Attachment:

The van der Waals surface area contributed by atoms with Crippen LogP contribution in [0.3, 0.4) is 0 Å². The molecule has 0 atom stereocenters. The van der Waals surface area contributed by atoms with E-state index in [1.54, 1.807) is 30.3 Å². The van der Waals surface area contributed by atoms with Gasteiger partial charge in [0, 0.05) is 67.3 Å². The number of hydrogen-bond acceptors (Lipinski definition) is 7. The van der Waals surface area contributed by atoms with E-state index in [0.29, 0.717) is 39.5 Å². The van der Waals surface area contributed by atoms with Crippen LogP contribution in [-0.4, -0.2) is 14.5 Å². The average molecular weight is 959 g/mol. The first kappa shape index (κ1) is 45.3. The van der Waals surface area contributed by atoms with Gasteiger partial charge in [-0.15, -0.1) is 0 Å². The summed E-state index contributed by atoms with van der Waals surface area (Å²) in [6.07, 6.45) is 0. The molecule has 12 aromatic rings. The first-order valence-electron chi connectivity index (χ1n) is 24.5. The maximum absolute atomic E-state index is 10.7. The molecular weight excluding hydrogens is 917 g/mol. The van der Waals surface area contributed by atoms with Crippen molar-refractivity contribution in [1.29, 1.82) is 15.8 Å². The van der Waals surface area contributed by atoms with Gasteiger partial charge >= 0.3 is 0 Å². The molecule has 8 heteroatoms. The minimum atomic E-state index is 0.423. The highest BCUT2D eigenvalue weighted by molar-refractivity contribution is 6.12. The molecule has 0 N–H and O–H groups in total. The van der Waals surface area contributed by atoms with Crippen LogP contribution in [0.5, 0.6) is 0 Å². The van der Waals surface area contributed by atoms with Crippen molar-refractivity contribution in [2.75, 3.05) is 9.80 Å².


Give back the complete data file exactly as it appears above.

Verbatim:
The van der Waals surface area contributed by atoms with Crippen LogP contribution in [0.3, 0.4) is 0 Å². The molecule has 0 atom stereocenters. The van der Waals surface area contributed by atoms with E-state index in [1.54, 1.807) is 30.3 Å². The van der Waals surface area contributed by atoms with Gasteiger partial charge in [0, 0.05) is 67.3 Å². The number of hydrogen-bond acceptors (Lipinski definition) is 7. The van der Waals surface area contributed by atoms with E-state index in [0.29, 0.717) is 39.5 Å². The van der Waals surface area contributed by atoms with Crippen LogP contribution in [-0.4, -0.2) is 14.5 Å². The average molecular weight is 959 g/mol. The first kappa shape index (κ1) is 45.3. The van der Waals surface area contributed by atoms with Gasteiger partial charge in [-0.15, -0.1) is 0 Å². The summed E-state index contributed by atoms with van der Waals surface area (Å²) in [6.07, 6.45) is 0. The molecule has 12 aromatic rings. The first-order valence-electron chi connectivity index (χ1n) is 24.5. The maximum absolute atomic E-state index is 10.7. The molecular weight excluding hydrogens is 917 g/mol. The van der Waals surface area contributed by atoms with Crippen molar-refractivity contribution in [1.29, 1.82) is 15.8 Å². The van der Waals surface area contributed by atoms with Gasteiger partial charge >= 0.3 is 0 Å². The molecule has 8 heteroatoms. The minimum atomic E-state index is 0.423. The highest BCUT2D eigenvalue weighted by molar-refractivity contribution is 6.12. The molecule has 0 N–H and O–H groups in total. The van der Waals surface area contributed by atoms with Crippen LogP contribution in [0.5, 0.6) is 0 Å². The van der Waals surface area contributed by atoms with Crippen molar-refractivity contribution in [2.75, 3.05) is 9.80 Å².